quite a powerful post Mort. Highly enjoyed your story/insight.
Holy crap, dude, that's *harsh*. Why should we feel guilty for our thoughts, if we don't *act* on them? Why should we feel guilty for *enjoying* our lives? (Recovering Catholic, here.) I mean, really, if even *thinking* about committing a "sin" is enough to "condemn" a person, well, how do you control your thoughts? Who hasn't had a passing thought of, "Oooh, I just wanna punch that asshole!"
At this point I'm somewhere between LaVeyan Satanism (the philosophy makes sense to me) and agnosticism. You might call me an agnostic Satanist, even.
I have been told to my face that "God will give you working legs if you convert." I've overheard shit to the effect of, "Your parents must have done *something* awful to deserve a disabled child!" (Adopted, kthx, they chose me.) And the Jesus-Junkies have the nerve to get all offended when I point out that I spent a good part of my childhood asking BibleGod to "fix" me. WTF?
I was raised as a Methodist and believed because I wasn't allowed to explore outside the faith. Yet, as I grew up and began reading Aristotle, and found that morals and pureness of soul could indeed be derived from other places than religion. Consequently I decided that I no longer needed a god to be a moral and upright person and at the same time free myself up to study certain aspects of science ie) evolution as well as other religions without fear of eternal damnation, which seemed to me a contradiction of a loving god.
Ex-Catholic here. I was born into a Catholic family, and raised as such throughout my junior years. CCD school, church, the whole 9 yards. I actually had my doubts pretty early. In CCD, the stories just sounded way unrealistic and illogical. Yet, everyone else was in amazement and my parents believed, so I tried to believe it. However, it just felt so fake to me. I've always been curious and sought understanding and knowledge. So in my school years I slowly became less and less of a believer the more that I learned. By the end of high school I was convinced that there is no god. But I still take in any information possible and love learning new things. And unsurprisingly, all the new knowledge only goes to cement my beliefs, rather than sake them as some had said. So in short, I'm an Atheist because my thirst for knowledge of all kinds, application of the scientific method and my personal logical process of viewing the world.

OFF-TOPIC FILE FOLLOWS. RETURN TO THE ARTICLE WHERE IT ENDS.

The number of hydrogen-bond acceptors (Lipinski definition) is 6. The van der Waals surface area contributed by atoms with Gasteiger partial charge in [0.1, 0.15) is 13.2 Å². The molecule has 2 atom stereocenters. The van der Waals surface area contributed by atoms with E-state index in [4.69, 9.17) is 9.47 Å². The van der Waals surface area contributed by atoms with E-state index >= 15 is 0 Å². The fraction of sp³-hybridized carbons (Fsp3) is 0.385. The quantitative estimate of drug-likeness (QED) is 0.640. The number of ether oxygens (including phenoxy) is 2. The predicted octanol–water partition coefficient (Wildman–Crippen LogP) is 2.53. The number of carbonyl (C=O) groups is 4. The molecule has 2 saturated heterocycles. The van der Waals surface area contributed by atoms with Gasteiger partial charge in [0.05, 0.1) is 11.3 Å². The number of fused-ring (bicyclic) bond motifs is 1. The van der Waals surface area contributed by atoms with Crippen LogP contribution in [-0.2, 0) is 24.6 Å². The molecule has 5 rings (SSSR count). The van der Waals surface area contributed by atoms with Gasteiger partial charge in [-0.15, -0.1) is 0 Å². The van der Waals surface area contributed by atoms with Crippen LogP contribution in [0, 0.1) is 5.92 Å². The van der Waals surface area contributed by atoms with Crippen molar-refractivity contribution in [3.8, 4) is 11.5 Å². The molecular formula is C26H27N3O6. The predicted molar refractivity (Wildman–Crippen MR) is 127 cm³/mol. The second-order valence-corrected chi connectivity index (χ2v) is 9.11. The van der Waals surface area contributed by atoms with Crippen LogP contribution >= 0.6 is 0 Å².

I was raised in one of the strictest of fundamentalist sects of Christianity. (http://www.upci.org/) I left it when I went to college and spent probably 6 years searching for the truth in other denominations and religions. When it all just stopped making sense, I came to the realization of the ideas I now hold and have been a loud, proud atheist ever since.
I grew up mostly Baptist. I say 'mostly' because there was none of the "no drinking, no dancing, no card playing, etc." BS in my immediate family. It was all pretty laid back and I was allowed to read and do pretty much anything; even things that would have been considered "works of Satan" by others members. And, believe it or not, I do not remember evolution being the hot issue then that it is today.
I went to church on Sundays, the occasional Vacation Bible School, and a few youth group events, but that was pretty much it. I do recall never really "getting into it"; I was always a somewhat rational kid, but I never tried to reconcile my religion with my reality or tried to make sense of any of it. They just coexisted separately and peacefully. Now that I look back on it, I had a lot of freedom without the crap shoved down my throat. A VERY atypical experience for a Southern Baptist child.
Sometime around late high school or just after, I stopped attending church. There were no family fights or arguments. I just stopped going and my parents didn't push me. The biggest changes in my outlook came during and just after college. I did a brief stint in a non-denominational church during college (mostly because of a girl), but it was far different from my upbringing and made far less sense. I left when the pastor was caught cheating on his wife. That put the last cracks in an already weak foundation. At some point after all this I started looking more critically at the Bible and Christianity. The erosion of belief has been steady since. I stopped believing in hell; then stopped believing in the trinity; latched onto Deism for a while; and finally Atheism practicing Zen.
And here I am today. My wife and I live peaceful lives of non-belief these days. We get the occasional suspicious eye from a friend or family member here and there when we mention our views on things, but we're all okay.
I really can't say I regret any of it. I don't feel scarred or brainwashed in any way. Never did. I just feel like I've come full-circle ... I went for a long trip, but now I'm back home stronger and more rational than when I left.
I was raised catholic, I started having doubts at about age 6. The supernatural just never really made any sense to me. I searched and studied all forms of religion and philosophy, got a minor in the philosophy of religion, but at age 30 I just had to face the fact that I was a atheist, and there wasn't anything I could do to change that.